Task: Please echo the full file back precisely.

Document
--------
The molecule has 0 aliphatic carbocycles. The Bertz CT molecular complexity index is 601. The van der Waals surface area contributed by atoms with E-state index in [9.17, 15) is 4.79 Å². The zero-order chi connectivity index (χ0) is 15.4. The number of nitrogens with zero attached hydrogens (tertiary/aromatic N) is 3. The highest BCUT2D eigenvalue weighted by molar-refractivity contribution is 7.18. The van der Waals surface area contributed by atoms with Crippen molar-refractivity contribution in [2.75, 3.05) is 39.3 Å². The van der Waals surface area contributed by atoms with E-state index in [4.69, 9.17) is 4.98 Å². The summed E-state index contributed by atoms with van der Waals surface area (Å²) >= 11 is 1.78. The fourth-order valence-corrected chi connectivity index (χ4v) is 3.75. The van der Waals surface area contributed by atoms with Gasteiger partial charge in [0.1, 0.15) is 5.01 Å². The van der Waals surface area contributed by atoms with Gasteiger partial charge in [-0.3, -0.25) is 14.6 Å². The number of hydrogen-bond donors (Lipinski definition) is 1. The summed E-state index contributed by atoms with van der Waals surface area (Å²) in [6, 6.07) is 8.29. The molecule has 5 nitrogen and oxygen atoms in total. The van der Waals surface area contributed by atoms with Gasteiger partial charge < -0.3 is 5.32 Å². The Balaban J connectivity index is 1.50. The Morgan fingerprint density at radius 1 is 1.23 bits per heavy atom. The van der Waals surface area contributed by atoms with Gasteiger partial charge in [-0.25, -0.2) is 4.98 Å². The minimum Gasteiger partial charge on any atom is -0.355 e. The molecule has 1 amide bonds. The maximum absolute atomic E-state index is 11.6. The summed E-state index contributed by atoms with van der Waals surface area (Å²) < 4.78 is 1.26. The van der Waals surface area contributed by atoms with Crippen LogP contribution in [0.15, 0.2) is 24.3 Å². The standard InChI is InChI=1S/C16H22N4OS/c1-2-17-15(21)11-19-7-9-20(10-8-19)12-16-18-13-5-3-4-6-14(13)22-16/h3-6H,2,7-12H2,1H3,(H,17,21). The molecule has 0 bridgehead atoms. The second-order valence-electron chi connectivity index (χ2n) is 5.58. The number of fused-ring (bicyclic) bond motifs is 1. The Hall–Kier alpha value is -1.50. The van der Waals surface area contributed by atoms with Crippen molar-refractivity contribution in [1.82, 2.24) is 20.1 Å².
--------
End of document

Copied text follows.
The molecule has 0 aliphatic carbocycles. The Bertz CT molecular complexity index is 601. The van der Waals surface area contributed by atoms with E-state index in [9.17, 15) is 4.79 Å². The zero-order chi connectivity index (χ0) is 15.4. The number of nitrogens with zero attached hydrogens (tertiary/aromatic N) is 3. The highest BCUT2D eigenvalue weighted by molar-refractivity contribution is 7.18. The van der Waals surface area contributed by atoms with Crippen molar-refractivity contribution in [2.75, 3.05) is 39.3 Å². The van der Waals surface area contributed by atoms with E-state index in [4.69, 9.17) is 4.98 Å². The summed E-state index contributed by atoms with van der Waals surface area (Å²) >= 11 is 1.78. The fourth-order valence-corrected chi connectivity index (χ4v) is 3.75. The van der Waals surface area contributed by atoms with Gasteiger partial charge in [0.1, 0.15) is 5.01 Å². The van der Waals surface area contributed by atoms with Gasteiger partial charge in [-0.3, -0.25) is 14.6 Å². The number of hydrogen-bond donors (Lipinski definition) is 1. The summed E-state index contributed by atoms with van der Waals surface area (Å²) in [6, 6.07) is 8.29. The molecule has 5 nitrogen and oxygen atoms in total. The van der Waals surface area contributed by atoms with Gasteiger partial charge < -0.3 is 5.32 Å². The Balaban J connectivity index is 1.50. The Morgan fingerprint density at radius 1 is 1.23 bits per heavy atom. The van der Waals surface area contributed by atoms with Gasteiger partial charge in [-0.25, -0.2) is 4.98 Å². The minimum Gasteiger partial charge on any atom is -0.355 e. The molecule has 1 amide bonds. The maximum absolute atomic E-state index is 11.6. The summed E-state index contributed by atoms with van der Waals surface area (Å²) < 4.78 is 1.26. The van der Waals surface area contributed by atoms with Crippen LogP contribution in [0.15, 0.2) is 24.3 Å². The standard InChI is InChI=1S/C16H22N4OS/c1-2-17-15(21)11-19-7-9-20(10-8-19)12-16-18-13-5-3-4-6-14(13)22-16/h3-6H,2,7-12H2,1H3,(H,17,21). The molecule has 0 bridgehead atoms. The second-order valence-electron chi connectivity index (χ2n) is 5.58. The number of fused-ring (bicyclic) bond motifs is 1. The Hall–Kier alpha value is -1.50. The van der Waals surface area contributed by atoms with Crippen molar-refractivity contribution in [1.82, 2.24) is 20.1 Å².